“A Field of Ruins;” Review of The Liberation of Paris

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On August 23, 1944 Adolph Hitler sent a message to Dietrich von Choltitz, the occupying commander of Paris, demanding that the city be held against the oncoming Allies at all costs: “The defense of Paris is of decisive military and political significance. Its loss would tear open the coastal front north of the Seine and deprive Germany of bases for very long-range warfare against England. Historically, the loss of Paris always meant the loss of France. The Führer repeats his order that Paris has to be defended…. The strongest measures to quell insurrection inside the city must be taken…. The bridges across the Seine must be prepared for demolition. Paris must not fall into enemy hands except as a field of ruins.”
Von Choltitz, who hated Hitler but loved Paris, was in a difficult position. If he defied Hitler and did not destroy Paris before the Allies arrived, his family of a wife and three children living in Baden Baden would fall under the rule of Sippenhaft–they would be punished for his failure to obey orders and could possibly be executed. The fact that the order to destroy Paris had arrived too late for implementation would not matter.
His good friend Hans Speidel asked him what he intended to do. He said that he had ordered three tons of explosives in Notre Dame, two tons in the Dome at Les Invalides, and one ton in the Chamber of Deputies and that he was working to detonate the Arc de Triomphe to improve visibility. “And I’ll tell you what else I’ve ordered,” he said to Speidel. “The Madeleine and the Opera are taken together. And the Eiffel Tower. I’ll detonate it so its metal structure will lie in front of the destroyed bridges.”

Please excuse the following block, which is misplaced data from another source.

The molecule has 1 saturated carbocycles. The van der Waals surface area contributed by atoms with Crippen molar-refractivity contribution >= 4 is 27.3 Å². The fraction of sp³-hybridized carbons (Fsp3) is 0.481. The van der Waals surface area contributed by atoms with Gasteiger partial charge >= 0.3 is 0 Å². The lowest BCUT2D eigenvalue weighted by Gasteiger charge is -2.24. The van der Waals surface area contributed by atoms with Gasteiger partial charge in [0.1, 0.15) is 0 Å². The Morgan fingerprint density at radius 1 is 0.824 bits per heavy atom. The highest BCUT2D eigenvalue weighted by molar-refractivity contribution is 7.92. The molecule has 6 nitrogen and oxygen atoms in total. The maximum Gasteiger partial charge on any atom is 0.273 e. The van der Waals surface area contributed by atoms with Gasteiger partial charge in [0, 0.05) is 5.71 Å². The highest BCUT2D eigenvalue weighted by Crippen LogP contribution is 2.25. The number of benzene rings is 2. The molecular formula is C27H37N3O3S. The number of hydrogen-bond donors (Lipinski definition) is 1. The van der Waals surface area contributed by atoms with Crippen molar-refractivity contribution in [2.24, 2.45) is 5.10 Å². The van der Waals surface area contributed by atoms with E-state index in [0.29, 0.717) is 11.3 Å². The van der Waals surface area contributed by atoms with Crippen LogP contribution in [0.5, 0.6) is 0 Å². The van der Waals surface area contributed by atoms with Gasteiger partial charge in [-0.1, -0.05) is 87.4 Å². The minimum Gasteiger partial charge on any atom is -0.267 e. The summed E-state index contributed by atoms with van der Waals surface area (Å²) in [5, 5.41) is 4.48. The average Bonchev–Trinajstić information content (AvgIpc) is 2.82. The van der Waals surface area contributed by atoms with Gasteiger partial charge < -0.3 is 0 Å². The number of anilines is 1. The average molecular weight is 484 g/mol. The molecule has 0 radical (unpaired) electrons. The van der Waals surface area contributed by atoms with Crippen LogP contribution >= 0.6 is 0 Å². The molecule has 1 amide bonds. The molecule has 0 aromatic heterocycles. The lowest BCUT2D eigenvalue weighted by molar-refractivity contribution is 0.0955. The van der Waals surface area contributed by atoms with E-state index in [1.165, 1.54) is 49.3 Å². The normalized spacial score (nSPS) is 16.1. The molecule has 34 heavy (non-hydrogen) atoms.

Of course, von Choltitz was mocking the order from Hitler, and Speidel soon realized that his friend was illustrating the craziness of Hitler. But von Choltitz has a crazy plan of his own: send word to the Allies to get to Paris as soon as possible so he could surrender the city. He was committing the ultimate treason.
Von Choltitz was the key to the liberation of Paris and an unlikely ally of Charles de Gaulle and Dwight Eisenhower, and this excellent book by historian Jean Edward Smith reveals how the efforts of those three leaders saved a beloved city.